Dow up 221 pnts at 12351
Dow down 250pnts at 12,574 yo yo stuff
Why do people pay so much attention to the Dow? I would have thought the S&P was a better bell weather!
Because people pay so much attention to the Dow
I’d guess it’s because the Dow has been around for over a hundred years, while the S&P only appeared a few decades ago. Financial journalists are an insecure lot; it is much safer to conform to the norms of one’s contemporaries than risk exposing one’s ignorance.
The Dow, the S&P, the market…its all the same thing.
14 points on the S&P…120 points on the Dow…1% on the market…its all the same thing.
It doesnt matter to anyone that the Index is up or down per se.
It matters that when the market is up, then the stocks you own will be up.
And so what matters then is, how much is the market up…
And you can get that message across by referencing any of the three.
And its easier to say the Dow than the S&P. And it has more tradition.
The Dow comprises the 30 biggest established stocks, the S&P has the top 500 (approx). There’s a fair bit of correlation between the two of course, but the point stands - using the S&P 500 measure is more accurate and representative of the broader economy.
In terms of differences, the fact that the Dow is a price index and the S&P is a market weighted one is a bigger difference in terms of return differential.
its underplaying it to say there is a ‘fair’ degree of correlation. There is a very high degree of correlation. So much so that on a day to day basis, its almost the same. The divergence in performance only comes into play over a long period, a year or three years. On a day to day basis, they rarely diverge by a significant amount.
Also, the S&P500 has the 500 largest stocks. The S&P100 has the 100 largest stocks. Need to specifiy which S&P index you are talking about. Less need to do that with the Dow.
All of which leads me back to my original point - that the S&P is a more correct measure, but the differences between the two are too complicated/inconsequential to cause the general consensus of journalists and analysts to switch. And there isn’t any need to specify which index you are talking about - everyone knows that the “S&P” refers to the “S&P 500”. The same way as the “Dow” means the “Dow Jones Industrial Average” and not the “Dow Jones Transportion Average”.
Ok now I’m boring myself…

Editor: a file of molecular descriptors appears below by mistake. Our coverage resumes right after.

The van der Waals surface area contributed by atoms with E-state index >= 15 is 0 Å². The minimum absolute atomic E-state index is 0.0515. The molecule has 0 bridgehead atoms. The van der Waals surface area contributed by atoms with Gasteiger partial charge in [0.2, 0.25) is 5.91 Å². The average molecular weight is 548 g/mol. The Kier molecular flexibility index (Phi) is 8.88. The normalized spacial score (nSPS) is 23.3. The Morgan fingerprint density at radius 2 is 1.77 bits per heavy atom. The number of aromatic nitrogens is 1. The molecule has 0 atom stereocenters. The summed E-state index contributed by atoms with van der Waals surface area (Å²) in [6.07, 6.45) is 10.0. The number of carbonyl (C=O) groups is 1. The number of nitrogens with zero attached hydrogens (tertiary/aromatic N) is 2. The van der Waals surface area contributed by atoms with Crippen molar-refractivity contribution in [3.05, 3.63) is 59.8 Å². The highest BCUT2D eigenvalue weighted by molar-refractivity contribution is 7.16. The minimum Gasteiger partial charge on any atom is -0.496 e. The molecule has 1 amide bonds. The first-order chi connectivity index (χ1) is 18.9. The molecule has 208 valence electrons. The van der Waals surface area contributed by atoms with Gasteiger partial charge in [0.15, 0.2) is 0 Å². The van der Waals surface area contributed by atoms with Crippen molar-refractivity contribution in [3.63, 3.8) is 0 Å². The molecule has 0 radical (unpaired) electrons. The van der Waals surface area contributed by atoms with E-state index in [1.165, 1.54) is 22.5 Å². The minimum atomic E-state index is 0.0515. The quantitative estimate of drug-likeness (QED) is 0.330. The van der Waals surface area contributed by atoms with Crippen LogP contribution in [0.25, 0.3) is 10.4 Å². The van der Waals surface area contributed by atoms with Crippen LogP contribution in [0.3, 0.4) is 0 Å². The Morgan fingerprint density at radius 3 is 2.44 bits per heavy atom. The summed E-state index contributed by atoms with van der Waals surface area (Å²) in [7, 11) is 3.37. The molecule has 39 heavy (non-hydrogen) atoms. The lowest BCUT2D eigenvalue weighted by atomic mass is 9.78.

On this point…
Why do you suggest that the stock market is representative of the broader economy…thats a tricky statement to defend.
**More representative than the “Dow” ** ?? -c’mon - ? The point is that the S&P is more representative of the equity market than the “Dow” - Apple isn’t even in the DJIA…
- there’s more that one Dow Jones Index too - the S&P 500 is cited far more often in the Financial media and it also has the most widely traded future -
cmegroup.com/trading/equity- … dp500.html
E-mini S&P 500 (Dollar) volume : 1,020,472
cmegroup.com/trading/equity- … i-dow.html
E-mini Dow ($5) Future volume: 86,974
My statement was that the S&P was more representative of the broader economy than the Dow (because it covers a wider range of companies and industries).
And I suppose thats the basis of my original question/statement, that the S&P500 gives an aggregate market value of companies in the broader economy. The Russell2000 is another interesting market to watch for the same reasons. Anyway the S&P and the Russell performed roughly 4% better return than the Dow so far this year.
Sink or swim for stock exchange as flotations dry up - Simon Carswell -> irishtimes.com/newspaper/fin … 28403.html
Destined to fall into obscurity once the semi-state selloff is complete?
Thought I might put this in here, even though it’s a complete non story. A .9% rise that is unlikely to indicate any sort of trend. Yes, back down today.
More to the point, this ‘news’ seems to be something that’s regularly rolled out by a compliant media to give weight to the news that bailout targets are being reached. It is completely trite.
I looked up the journalist, Peter Flanagan. A protege of the likes of Charlie Weston and Brendan Keenan it seems. I’m sure we’ll be hearing more from him as this crisis develops its requirements for more and more stupid propaganda.
Agreed - it is simply diabolical reporting - possibly even “deliberately misleading”.
+1. You regularly see such reporting without any indication of the normal level of volatility in a particular index. Same with oil prices – you’ll often see report of a one or two percent gain on reports of “stronger global growth” … omitting to mention that prices have fluctuated by 20% in the last several months, and are down 5% in just the last week or two. It’s nearly as nonsensical as science reporting.